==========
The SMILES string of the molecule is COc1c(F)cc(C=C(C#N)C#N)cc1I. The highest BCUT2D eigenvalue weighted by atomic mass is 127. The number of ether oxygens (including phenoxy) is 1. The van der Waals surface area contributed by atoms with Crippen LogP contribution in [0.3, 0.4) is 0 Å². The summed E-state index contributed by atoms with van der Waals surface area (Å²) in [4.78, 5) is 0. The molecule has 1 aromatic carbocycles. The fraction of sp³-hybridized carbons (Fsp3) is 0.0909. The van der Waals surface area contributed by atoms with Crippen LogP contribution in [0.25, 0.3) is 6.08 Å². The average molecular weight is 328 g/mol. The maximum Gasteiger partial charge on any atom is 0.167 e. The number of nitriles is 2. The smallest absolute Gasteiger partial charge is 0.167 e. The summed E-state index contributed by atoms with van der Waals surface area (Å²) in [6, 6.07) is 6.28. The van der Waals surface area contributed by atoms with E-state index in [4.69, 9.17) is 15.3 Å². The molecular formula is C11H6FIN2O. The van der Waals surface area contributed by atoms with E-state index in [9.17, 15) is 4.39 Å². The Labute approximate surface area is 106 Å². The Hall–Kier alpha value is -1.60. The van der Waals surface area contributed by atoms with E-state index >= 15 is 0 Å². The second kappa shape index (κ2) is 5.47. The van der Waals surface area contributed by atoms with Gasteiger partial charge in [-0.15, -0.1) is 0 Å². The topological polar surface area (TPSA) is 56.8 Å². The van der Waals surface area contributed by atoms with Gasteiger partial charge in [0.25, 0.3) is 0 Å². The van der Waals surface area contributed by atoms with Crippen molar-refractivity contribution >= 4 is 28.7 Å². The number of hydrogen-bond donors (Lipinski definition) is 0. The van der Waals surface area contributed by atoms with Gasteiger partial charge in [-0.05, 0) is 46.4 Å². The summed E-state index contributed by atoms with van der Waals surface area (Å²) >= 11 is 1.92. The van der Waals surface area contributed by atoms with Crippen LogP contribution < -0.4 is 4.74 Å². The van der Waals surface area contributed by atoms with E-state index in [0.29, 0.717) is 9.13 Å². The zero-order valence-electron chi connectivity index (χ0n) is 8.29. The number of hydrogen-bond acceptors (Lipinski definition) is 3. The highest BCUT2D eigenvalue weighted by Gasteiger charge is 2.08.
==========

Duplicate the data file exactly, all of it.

The SMILES string of the molecule is COc1c(F)cc(C=C(C#N)C#N)cc1I. The highest BCUT2D eigenvalue weighted by atomic mass is 127. The number of ether oxygens (including phenoxy) is 1. The van der Waals surface area contributed by atoms with Crippen LogP contribution in [0.3, 0.4) is 0 Å². The summed E-state index contributed by atoms with van der Waals surface area (Å²) in [4.78, 5) is 0. The molecule has 1 aromatic carbocycles. The fraction of sp³-hybridized carbons (Fsp3) is 0.0909. The van der Waals surface area contributed by atoms with Crippen LogP contribution in [0.25, 0.3) is 6.08 Å². The average molecular weight is 328 g/mol. The maximum Gasteiger partial charge on any atom is 0.167 e. The number of nitriles is 2. The smallest absolute Gasteiger partial charge is 0.167 e. The summed E-state index contributed by atoms with van der Waals surface area (Å²) in [6, 6.07) is 6.28. The van der Waals surface area contributed by atoms with E-state index in [4.69, 9.17) is 15.3 Å². The molecular formula is C11H6FIN2O. The van der Waals surface area contributed by atoms with E-state index in [9.17, 15) is 4.39 Å². The Labute approximate surface area is 106 Å². The Hall–Kier alpha value is -1.60. The van der Waals surface area contributed by atoms with E-state index >= 15 is 0 Å². The second kappa shape index (κ2) is 5.47. The van der Waals surface area contributed by atoms with Gasteiger partial charge in [-0.15, -0.1) is 0 Å². The topological polar surface area (TPSA) is 56.8 Å². The van der Waals surface area contributed by atoms with Gasteiger partial charge in [0.25, 0.3) is 0 Å². The van der Waals surface area contributed by atoms with Crippen molar-refractivity contribution >= 4 is 28.7 Å². The number of hydrogen-bond donors (Lipinski definition) is 0. The van der Waals surface area contributed by atoms with Gasteiger partial charge in [-0.05, 0) is 46.4 Å². The summed E-state index contributed by atoms with van der Waals surface area (Å²) >= 11 is 1.92. The van der Waals surface area contributed by atoms with Crippen LogP contribution < -0.4 is 4.74 Å². The van der Waals surface area contributed by atoms with E-state index in [0.29, 0.717) is 9.13 Å². The zero-order valence-electron chi connectivity index (χ0n) is 8.29. The number of hydrogen-bond acceptors (Lipinski definition) is 3. The highest BCUT2D eigenvalue weighted by Gasteiger charge is 2.08.